Back to Campus: 9 Scams for College Students to be Aware of as They Head Back to School

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According to the Identity Theft Resource Center (ITRC), scammers target young people in several ways, and many of these tactics take advantage of the activities that  go hand-in-hand with students heading off to college—such as looking for an apartment, signing up for utilities, or getting a new credit card. So before you pack up your college freshman—or even your senior—make sure they are wise to these common college scams.

1) Scholarship and Financial Aid Scams

Here’s one scenario: a student receives a call that they’ve been awarded a scholarship, which they may or may not remember having applied for. In order to deposit the funds, all the caller needs is the student’s bank account information.

The request may seem harmless enough—after all, someone is trying to give the student money, But beware, this is a common scam to attempt to get a victim’s personal or financial details.

According to the National Credit Union Administration, scholarship and financial aid scams may involve:

  • Scammers calling to award a non-existent scholarship
  • Fraudulent scholarship websites that are set up to collect email addresses or other details for future scams
  • Financial aid services that charge well over $1,000 for actions that the student or his or her family can complete for free

Better Protect Yourself By:
Visiting the Federal Student Aid website provided by the Office of the US Department of Education for free resources to help find funds for college.

2) Employment Scams

According to the ITRC, scammers may try to steal identities from unsuspecting students through enticing job offers. These criminals may prey upon a student’s money, personal information, or even physical safety.

Some red flags for job scams are: offers that appear too good to be true, requests for upfront payment or personal information, a suspicious-looking email address or company website, or being asked to interview in an unusual location.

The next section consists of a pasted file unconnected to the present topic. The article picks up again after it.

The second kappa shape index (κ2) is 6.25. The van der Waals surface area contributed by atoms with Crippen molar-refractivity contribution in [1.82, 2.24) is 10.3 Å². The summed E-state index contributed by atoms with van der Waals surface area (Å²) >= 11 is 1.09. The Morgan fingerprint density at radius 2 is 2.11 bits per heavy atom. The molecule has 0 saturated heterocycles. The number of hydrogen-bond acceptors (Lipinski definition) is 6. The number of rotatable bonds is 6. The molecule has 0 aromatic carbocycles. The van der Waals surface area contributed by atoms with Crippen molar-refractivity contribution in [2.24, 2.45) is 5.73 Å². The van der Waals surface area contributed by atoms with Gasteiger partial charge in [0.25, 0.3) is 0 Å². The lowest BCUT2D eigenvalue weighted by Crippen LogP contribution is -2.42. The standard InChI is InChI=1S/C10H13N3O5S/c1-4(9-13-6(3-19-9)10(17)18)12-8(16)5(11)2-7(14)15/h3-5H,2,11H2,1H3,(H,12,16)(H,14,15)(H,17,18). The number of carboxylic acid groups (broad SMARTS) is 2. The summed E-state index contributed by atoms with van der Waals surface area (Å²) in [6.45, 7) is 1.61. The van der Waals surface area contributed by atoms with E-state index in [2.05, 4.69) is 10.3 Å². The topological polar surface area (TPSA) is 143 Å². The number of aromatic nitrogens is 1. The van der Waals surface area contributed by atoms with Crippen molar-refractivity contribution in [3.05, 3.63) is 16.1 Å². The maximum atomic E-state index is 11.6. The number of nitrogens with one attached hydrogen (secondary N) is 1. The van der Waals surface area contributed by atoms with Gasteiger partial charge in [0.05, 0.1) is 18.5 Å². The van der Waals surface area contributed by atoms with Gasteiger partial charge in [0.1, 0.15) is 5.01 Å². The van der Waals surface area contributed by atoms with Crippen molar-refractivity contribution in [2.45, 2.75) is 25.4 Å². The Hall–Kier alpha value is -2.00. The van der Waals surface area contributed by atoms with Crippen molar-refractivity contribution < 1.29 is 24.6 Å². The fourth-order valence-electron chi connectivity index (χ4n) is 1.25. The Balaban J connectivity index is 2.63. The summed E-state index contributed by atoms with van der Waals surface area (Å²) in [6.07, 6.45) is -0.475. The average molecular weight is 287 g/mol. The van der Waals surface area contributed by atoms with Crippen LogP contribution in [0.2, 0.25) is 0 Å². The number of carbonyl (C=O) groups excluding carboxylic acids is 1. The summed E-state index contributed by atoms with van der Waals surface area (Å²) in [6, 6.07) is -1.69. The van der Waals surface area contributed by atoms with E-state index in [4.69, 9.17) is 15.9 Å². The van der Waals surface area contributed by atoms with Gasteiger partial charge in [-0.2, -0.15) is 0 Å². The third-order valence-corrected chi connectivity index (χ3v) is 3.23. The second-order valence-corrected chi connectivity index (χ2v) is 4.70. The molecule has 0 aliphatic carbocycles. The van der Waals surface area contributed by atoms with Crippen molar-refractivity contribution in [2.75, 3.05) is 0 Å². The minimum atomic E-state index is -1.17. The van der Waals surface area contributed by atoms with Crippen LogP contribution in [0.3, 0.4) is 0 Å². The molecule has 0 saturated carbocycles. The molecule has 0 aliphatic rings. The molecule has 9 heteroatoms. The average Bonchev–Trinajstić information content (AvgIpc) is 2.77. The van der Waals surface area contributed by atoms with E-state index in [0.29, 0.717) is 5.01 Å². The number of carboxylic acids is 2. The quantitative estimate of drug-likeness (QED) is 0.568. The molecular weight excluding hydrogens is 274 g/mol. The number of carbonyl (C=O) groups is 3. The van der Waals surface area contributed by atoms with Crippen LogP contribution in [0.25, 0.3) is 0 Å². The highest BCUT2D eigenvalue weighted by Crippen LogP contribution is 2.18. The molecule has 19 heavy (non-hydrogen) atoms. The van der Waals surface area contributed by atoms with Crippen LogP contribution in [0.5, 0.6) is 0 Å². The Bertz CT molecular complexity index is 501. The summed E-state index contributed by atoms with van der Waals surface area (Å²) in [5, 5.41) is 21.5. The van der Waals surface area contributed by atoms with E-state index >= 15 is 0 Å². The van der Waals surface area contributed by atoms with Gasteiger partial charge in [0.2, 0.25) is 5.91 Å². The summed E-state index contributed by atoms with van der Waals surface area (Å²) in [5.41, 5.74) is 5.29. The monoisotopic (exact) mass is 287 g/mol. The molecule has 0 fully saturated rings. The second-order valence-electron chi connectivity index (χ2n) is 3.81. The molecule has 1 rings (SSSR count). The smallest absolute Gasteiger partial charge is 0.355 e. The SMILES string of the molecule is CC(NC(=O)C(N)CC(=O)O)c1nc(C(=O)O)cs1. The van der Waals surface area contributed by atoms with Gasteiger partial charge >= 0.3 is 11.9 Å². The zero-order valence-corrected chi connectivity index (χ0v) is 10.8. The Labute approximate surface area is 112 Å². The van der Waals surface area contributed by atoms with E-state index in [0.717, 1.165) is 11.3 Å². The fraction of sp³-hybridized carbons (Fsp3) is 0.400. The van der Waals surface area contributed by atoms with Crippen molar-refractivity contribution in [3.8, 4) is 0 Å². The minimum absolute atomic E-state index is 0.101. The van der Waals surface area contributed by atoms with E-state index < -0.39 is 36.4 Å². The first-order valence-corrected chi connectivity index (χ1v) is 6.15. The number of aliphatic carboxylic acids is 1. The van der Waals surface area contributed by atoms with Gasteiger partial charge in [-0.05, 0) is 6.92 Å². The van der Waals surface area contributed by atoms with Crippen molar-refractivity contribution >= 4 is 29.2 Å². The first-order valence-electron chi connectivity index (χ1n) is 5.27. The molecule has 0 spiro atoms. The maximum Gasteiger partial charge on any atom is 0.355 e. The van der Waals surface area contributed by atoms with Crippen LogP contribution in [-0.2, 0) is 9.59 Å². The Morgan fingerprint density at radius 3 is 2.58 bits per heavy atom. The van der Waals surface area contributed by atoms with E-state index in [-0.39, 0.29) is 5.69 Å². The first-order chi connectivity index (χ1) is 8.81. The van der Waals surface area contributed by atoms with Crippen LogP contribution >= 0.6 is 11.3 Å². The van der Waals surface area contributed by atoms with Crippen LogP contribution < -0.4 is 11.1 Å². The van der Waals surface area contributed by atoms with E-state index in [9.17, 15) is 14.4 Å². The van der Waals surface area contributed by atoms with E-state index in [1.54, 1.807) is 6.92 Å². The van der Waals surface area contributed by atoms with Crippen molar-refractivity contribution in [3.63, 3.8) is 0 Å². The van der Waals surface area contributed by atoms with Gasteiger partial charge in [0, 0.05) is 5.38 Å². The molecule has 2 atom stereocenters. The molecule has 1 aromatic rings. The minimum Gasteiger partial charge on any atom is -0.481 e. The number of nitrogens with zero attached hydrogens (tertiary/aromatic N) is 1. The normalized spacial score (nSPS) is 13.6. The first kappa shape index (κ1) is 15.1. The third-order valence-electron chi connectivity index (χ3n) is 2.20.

Better Protect Yourself By:
Being skeptical. Remember, a legitimate job opportunity won’t likely pay you a lot of money for very little work and won’t typically require an upfront fee or identifying information in order to apply.

3) Imposter Scams

 An imposter scam is when a scammer pretends to be someone else in order to win over the victim’s trust and convince them to send money. In the case of college students, a student may receive a call from someone claiming to be a school official warning of a late tuition payment or other money owed. The victim is ordered to pay immediately over the phone, or suffer dire consequences, such as being dropped from all classes.

To make the scam seem even more realistic, the scammer may ‘spoof’ the incoming call, making it look like the call originated from a number the victim recognizes.

Better Protect Yourself By:
Hanging up the phone immediately if you get a call involving money. Instead, contact the entity that the caller claimed to be with, for example, your school’s Office of Student and Financial Services.

4) Student Loan Debt Relief Scams

Unfortunately, not all offers to help to pay down student loans are altruistic. The Federal Trade Commission (FTC) recently announced that they shut down a scam that bilked student loan borrowers out of $23M.

According to reports, the scammers lured their victims using false promises to pay down student loan debt and lower monthly payments. All the while, the thieves were diverting payments to their own accounts, and in some cases, they had even changed the borrower’s contact information on US Department of Education websites in order to limit the victim’s contact with the legitimate federal loan servicers. Some borrowers didn’t realize for years that their student loans weren’t being repaid.